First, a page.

There’s a feeling that the “out of control” drug-addled character he plays in this long-forgotten 80s drama isn’t so much of a stretch for him. Two years before the better-known Drugstore Cowboy, Bret Easton-Ellis’s expose of the young and privileged of Beverley Hills allows Downey Jr to act everyone else off the screen. He even steals the scene after his character’s demise – that’s the sign of a charismatic actor!
Whether he’s a lowlife, a charmer, a silent screen star or a black single mum (in Heart and Souls – seriously), Robert Downey Jr has always been the comeback king. He’s worked hard to enjoy his newfound mega-stardom. Perhaps it’s time to cut the wisecracking reprobate some slack?
That’s our list of nine movies you forgot Robert Downey Jr. appeared in. Did we miss any? Which was your favourite? Let us know in the comments below.
Check out more of our MCU articles HERE.
Read about IMDB information on Zodiac HERE.
Read about IMDB information on A Scanner Darkly HERE.
Read about IMDB information on A Guide to Recognizing Your Saints HERE.
Check out IMDB information on Kiss Kiss Bang Bang HERE.
Read IMDB information on Wonder Boys HERE.
Check out IMDB information on Bowfinger HERE
Read IMDB information on Heart and Souls HERE.
Check out IMDB information on Chaplin HERE.
Read more about Less than Zero on IMDB HERE.
No Time To Die – Review
No Time To Die is the 25th instalment in the official James Bond series. It’s the VERY long-awaited follow-up to 2015’s Spectre. The 6-year gap between the two films is only matched by the same gap between Timothy Dalton’s last outing in 1989’s Licence To Kill and Pierce Brosnan’s debut in 1995’s Goldeneye. Here’s our review of No Time To Die.
SPOILERS: If you’re reading this then you’ve probably seen the film, but if not there are spoilers ahead.
Of course, there are mitigating factors in that enormous gap. Namely COVID. Which made No Time To Die the first major film to delay its release due to the pandemic. Although, this film has had a difficult gestation irrespective of the global situation in the last 18 months. As soon as Spectre was released the speculation over Daniel Craig’s future in the role began. With him initially suggesting he would rather slash his own wrists than play the iconic spy again. He did a mea culpa on Stephen Colbert’s Late Show in August 2017, where he confirmed he would appear as Bond for a fifth and final time. The original director and writer, Danny Boyle and John Hodge, left the project a year later over creative differences. Cory Joji Fukunaga took over as director. While Bond script veterans Robert Wade and Neil Purvis took charge of the screenplay – with a sprinkling of magic from Fleabag’s Phoebe Waller-Bridge.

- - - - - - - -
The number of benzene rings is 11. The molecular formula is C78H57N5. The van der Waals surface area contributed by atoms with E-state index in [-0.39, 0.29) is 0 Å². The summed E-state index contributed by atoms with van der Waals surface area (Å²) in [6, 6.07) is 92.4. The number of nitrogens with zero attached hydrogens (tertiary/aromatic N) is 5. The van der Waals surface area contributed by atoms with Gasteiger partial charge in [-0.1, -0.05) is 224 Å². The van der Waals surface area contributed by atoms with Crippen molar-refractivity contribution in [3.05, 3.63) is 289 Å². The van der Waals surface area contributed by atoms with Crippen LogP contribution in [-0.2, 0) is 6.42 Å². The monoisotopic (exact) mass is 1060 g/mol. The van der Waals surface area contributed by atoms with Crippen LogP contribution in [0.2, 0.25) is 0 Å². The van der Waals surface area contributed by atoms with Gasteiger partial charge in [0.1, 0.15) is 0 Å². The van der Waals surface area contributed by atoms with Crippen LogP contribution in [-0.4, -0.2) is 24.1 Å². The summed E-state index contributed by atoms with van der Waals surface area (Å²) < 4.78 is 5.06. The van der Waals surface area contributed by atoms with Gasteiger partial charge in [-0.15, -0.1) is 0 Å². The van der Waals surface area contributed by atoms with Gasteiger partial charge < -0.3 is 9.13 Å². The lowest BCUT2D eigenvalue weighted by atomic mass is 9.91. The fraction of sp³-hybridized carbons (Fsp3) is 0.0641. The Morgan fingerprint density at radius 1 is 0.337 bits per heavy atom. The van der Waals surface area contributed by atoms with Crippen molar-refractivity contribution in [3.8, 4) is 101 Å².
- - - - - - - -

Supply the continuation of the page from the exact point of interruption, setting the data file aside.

Originally slated for release in April 2020, at long last, we finally get to see Daniel Craig’s denouement as 007. His portrayal of Bond has been very much in keeping with the character of Ian Fleming’s original novels. His performances have certainly followed the dramatic lineage of Sean Connery and Timothy Dalton. Rather than the lighter portrayals by Roger Moore and Pierce Brosnan. Yet his Bond has displayed a vulnerability only really demonstrated with any plausibility by George Lazenby in his solitary outing as 007 in On Her Majesty’s Secret Service.
The deference to On Her Majesty’s Secret Service is presented in stark relief throughout this 2h43min epic. Making this the longest Bond film in the series. As this was the first film I’ve seen at the cinema since before the pandemic, I was already excited before I even sat down. As a massive James Bond fan as well, I was close to apoplexy! I felt a tangible shiver go down my spine as the iconic gun barrel sequence appeared before we see James cruising around Italy in the classic DB5 with Madeleine Swann at his side. This anticipation was clearly felt by other cinema-goers. They have made No Time To Die break the UK box office record for the biggest opening weekend. It took almost £26m, breaking the record previously held by Skyfall.
I’m not going to spoil the plot for those who’ve not seen it. I had made a conscious decision to avoid spoilers before I went.
A step up?
This film is another shot in the arm for those who see Craig as the definitive Bond. This was aided by a refocusing of the Bond canon after the main tropes of the series were stretched to breaking point by the invisible cars and melting ice palaces of Die Another Day. And then stretched still further by Madonna’s cameo as a fencing instructor. Daniel Craig was given leeway to truly regenerate James Bond for the 21st Century. The stripped-back nature of Casino Royale, without most of the supporting characters that have been a staple of the series like Q and Moneypenny. Gave him licence (pardon the pun) to explore the deepest and darkest recesses of the Bond psyche. Some well-drawn female leads and villains really allowed Craig’s Bond to spar with them with depth and genuine emotion.
That exploration continues and grows in No Time To Die. We get to see an ageing, truly world-weary Bond, whose past he appears unable to escape. This leaves him in a state of almost constant angst. Paradoxically though, we also see him truly relaxed at times. In a way I can’t recall ever seeing James Bond in any of his previous cinematic outings.